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Tristan Egolf R.I.P.



Tristan Egolf, a promising young fiction author who grew up in a working-class Pennsylvania town, died of a self-inflicted gunshot wound to the head on May 7 in Lancaster. He was 33 years old and friends said he had shown signs of depression over the past 18 months.

His first published novel was "Lord of the Barnyard: Killing the Fatted Calf and Arming the Aware in the Cornbelt" (1998).

Egolf submitted the book to over 70 U.S. publishers without any luck. It was finally printed by a French publisher while Egolf was working as a street musician in Paris at age 27. The book became a best-seller and garnered critical praise comparing Egolf to Faulker, Steinbeck and John Kennedy Toole.

The novel begins with the death of a woolly mammoth in the last Ice Age and concludes with a greased-pig chase at a funeral in the modern-day Midwest. In the interim there are two hydroelectric dam disasters, fourteen tavern brawls, one shoot-out in the hills, three cases of probable arson, a riot in the town hall, a lone tornado, a coven of Methodist crones, an encampment of Appalachian crop thieves, six renegade coal-truck operators, an outraged mob of factory rats, a dysfunctional poultry plant, and one autodidact goat-roping farm boy by the name of John Kaltenbrunner. Lord of the Barnyard is a comic tapestry of a Middle America populated by assembly-line drones and poultry-plant neckslicers, measuring into shot glasses the fruits of years of quiet desperation on the factory floor. It is a plea for nothing more than the minimal respect owed to the most forgotten blue-collar workers of the global proletariat, and a word of warning that respect denied can go much farther than postal.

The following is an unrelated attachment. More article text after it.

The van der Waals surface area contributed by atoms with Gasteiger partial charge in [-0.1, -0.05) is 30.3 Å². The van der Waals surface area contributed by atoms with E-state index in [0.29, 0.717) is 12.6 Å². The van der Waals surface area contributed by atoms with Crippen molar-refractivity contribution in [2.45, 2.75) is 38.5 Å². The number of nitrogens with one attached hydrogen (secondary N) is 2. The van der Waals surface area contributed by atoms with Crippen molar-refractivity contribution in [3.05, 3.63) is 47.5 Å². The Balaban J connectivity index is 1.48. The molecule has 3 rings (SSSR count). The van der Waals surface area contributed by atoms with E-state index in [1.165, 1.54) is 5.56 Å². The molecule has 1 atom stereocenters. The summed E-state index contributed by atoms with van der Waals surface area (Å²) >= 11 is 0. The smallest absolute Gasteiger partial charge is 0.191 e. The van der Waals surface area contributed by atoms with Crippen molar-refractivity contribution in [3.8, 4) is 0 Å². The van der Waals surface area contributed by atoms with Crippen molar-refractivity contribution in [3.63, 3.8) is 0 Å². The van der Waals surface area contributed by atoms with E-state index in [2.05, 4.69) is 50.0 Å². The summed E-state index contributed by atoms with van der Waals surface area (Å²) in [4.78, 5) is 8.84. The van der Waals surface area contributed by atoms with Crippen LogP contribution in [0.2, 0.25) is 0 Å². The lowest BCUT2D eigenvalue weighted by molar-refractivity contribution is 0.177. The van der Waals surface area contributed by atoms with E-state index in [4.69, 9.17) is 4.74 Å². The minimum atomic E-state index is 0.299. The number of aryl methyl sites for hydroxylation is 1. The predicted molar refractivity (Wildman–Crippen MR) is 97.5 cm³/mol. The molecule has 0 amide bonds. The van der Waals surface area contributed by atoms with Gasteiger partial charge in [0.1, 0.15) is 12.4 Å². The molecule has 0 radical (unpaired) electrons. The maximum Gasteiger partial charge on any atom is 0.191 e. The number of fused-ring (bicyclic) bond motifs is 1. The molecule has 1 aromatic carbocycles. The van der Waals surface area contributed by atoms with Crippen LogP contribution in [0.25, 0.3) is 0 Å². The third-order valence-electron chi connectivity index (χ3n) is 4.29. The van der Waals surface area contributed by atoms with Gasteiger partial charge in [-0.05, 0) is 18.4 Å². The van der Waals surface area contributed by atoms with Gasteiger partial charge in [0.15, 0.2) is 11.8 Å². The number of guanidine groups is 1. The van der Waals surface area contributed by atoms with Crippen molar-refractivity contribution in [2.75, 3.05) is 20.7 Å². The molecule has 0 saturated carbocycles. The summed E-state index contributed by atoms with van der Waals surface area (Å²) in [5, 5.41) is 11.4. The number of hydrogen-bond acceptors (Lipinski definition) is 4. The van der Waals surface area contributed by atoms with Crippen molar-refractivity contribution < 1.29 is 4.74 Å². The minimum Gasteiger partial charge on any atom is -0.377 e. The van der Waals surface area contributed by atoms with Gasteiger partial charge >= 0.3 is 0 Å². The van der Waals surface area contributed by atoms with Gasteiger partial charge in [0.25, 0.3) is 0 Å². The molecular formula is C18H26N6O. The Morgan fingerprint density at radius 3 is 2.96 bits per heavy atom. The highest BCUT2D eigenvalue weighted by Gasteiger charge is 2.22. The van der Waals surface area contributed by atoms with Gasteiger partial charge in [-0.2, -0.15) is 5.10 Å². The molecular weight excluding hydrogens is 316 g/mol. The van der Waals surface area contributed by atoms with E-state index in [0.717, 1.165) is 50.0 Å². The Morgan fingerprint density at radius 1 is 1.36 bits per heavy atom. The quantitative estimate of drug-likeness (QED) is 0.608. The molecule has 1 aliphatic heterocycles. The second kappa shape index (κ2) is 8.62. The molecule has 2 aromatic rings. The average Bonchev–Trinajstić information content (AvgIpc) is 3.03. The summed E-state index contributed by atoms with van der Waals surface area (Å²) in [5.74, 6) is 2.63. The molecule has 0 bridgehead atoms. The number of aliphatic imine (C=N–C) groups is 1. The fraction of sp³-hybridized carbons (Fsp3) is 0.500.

Egolf's other published novel was "Skirt and the Fiddle" (2002), a frenetic love story. A third novel, "Kornwolf," about a werewolf in Amish country, is scheduled for release next year. At the time of his death Egolf had been fine-tuning the screenplay for "Lord of the Barnyard" and had just finished a rock opera.

you know, my life was eerily similar to Egolf's up until I turned 24.  just like starriter and HST.


--- Quote from: Cassander ---you know, my life was eerily similar to Egolf's up until I turned 24.  just like starriter and HST.
--- End quote ---

Also Bukowski, save the years in the post office and at the horse track.


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